Chopin's Cello Sonata represents an extraordinary effort on the part of a composer who, only a few years from the end of his life, determined to master a genre he had never before attempted. Only five chamber works by Chopin exist; three of them are for cello and piano. That the cello was Chopin's favorite instrument after the piano is not in doubt for me! In poor health and the middle of an anguished break-up with George Sand, Chopin found it within himself to labor extensively on this work, making numerous sketches and revisions. "...with my cello sonata I am now contented, now discontented." The result is a grand sonata on a scale with Chopin's most serious and significant works. A big, virtuosic cello part is counter-balanced by masterful piano writing in which Chopin never compromises his unique style. All cellists owe a debt of gratitude to Auguste Franchomme (1808-1884), Chopin's close friend during his later years, for whom the sonata was written.

1 Allegro moderato

A melancholy piano solo foreshadows a long and complex story. A fragment of the main theme is introduced, supported by rich and intense harmonies, and gives way to an impressionistic flourish. The cello, interrupting, states the theme in its entirey, and both instruments proceed together through melodic episodes, culminating in a heroic transformation of the theme. The excitement quickly dissipates to allow for appearance of the second subject, beautifully still and thoughtful, only ten notes long. As if sacred, this theme is not further developed, heard again only in its original form. Chopin continues rhapsodically, bringing in new melodies in both cello and piano, until a spectacular climax is reached in which the two instruments play a rapid scale in opposite directions. The exposition is repeated, and the development is again introduced by a piano solo. A standard recapitulation is abandoned in favor of a sudden reappearance of the magical second subject. The movement concludes in appropriately stormy fashion.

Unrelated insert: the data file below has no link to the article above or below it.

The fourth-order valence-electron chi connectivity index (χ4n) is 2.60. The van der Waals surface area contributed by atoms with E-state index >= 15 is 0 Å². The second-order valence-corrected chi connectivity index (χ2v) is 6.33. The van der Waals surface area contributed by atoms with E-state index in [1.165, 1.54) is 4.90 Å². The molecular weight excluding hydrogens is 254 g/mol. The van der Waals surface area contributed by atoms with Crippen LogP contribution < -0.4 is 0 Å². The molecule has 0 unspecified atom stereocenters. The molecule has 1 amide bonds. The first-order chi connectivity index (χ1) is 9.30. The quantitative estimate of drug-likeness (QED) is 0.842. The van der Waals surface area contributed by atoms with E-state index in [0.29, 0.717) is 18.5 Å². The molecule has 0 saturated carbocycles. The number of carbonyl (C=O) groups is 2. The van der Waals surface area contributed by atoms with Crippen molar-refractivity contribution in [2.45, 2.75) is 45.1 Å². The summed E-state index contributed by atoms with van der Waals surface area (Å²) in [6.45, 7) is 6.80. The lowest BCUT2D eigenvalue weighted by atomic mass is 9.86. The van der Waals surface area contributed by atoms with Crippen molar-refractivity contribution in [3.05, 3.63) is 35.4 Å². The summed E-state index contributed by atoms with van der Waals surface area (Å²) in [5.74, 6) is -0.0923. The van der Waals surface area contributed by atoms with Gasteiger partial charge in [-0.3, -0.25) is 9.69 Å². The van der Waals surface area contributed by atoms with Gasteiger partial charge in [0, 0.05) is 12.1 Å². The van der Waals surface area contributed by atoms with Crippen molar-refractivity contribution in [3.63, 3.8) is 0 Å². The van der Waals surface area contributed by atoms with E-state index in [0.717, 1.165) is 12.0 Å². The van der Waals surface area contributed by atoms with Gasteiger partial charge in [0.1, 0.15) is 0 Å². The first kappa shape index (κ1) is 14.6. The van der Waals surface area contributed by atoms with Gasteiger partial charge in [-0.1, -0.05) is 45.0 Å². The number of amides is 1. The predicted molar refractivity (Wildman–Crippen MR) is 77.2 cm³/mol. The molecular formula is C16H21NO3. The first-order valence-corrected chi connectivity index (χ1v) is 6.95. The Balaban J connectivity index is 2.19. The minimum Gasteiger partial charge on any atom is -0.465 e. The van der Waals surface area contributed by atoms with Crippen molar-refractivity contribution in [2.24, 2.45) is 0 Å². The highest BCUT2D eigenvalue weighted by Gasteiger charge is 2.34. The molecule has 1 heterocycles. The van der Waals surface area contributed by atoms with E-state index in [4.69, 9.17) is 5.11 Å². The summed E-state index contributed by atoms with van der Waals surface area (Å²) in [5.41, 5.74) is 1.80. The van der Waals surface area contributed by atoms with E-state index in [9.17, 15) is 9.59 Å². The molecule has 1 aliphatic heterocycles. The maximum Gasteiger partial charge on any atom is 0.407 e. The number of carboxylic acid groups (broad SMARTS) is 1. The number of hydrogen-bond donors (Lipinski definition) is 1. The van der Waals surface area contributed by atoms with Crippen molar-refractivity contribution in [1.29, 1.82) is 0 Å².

2 Scherzo

The second movement's energetic theme uses repeated notes in rapid succession, giving it a hammering momentum, especially when played by the piano. This scherzo is almost quirky, alternating lyrical phrases with thunderous chords and virtuosic flourishes. In the cantabile trio, the cello is given the upper hand the whole way, spinning out a seamless melody over plangent harmonies reminiscent of a folk song.

3 Largo

The heart of the work is indeed the gorgeous adagio, as tranquil and brief as its neighbors are troubled and lengthy. Words cannot adequately describe this little gem, the only really extended peaceful experience in the sonata.

4 Finale: Allegro

The finale is again in a minor key, its main theme dramatic and complex. There is something of a martial air about the first and second subjects, which both utilize dotted rhythms. But seriousness soon turns to fun as the dotted rhythms, repeated over and over, are turned into a rollicking roller-coaster ride. The main theme then reappears, but Chopin has worked it into a canon and a highly contrapuntal episode comprises the development section. The second subject returns, curiously drained of its energy by the disappearance of the dotted rhythms. The roller coaster leads us to an even faster coda, full of brilliant writing for both instruments. Chopin's great work ends triumphantly, its penultimate chord somehow reminding us of the magnitude of the experience.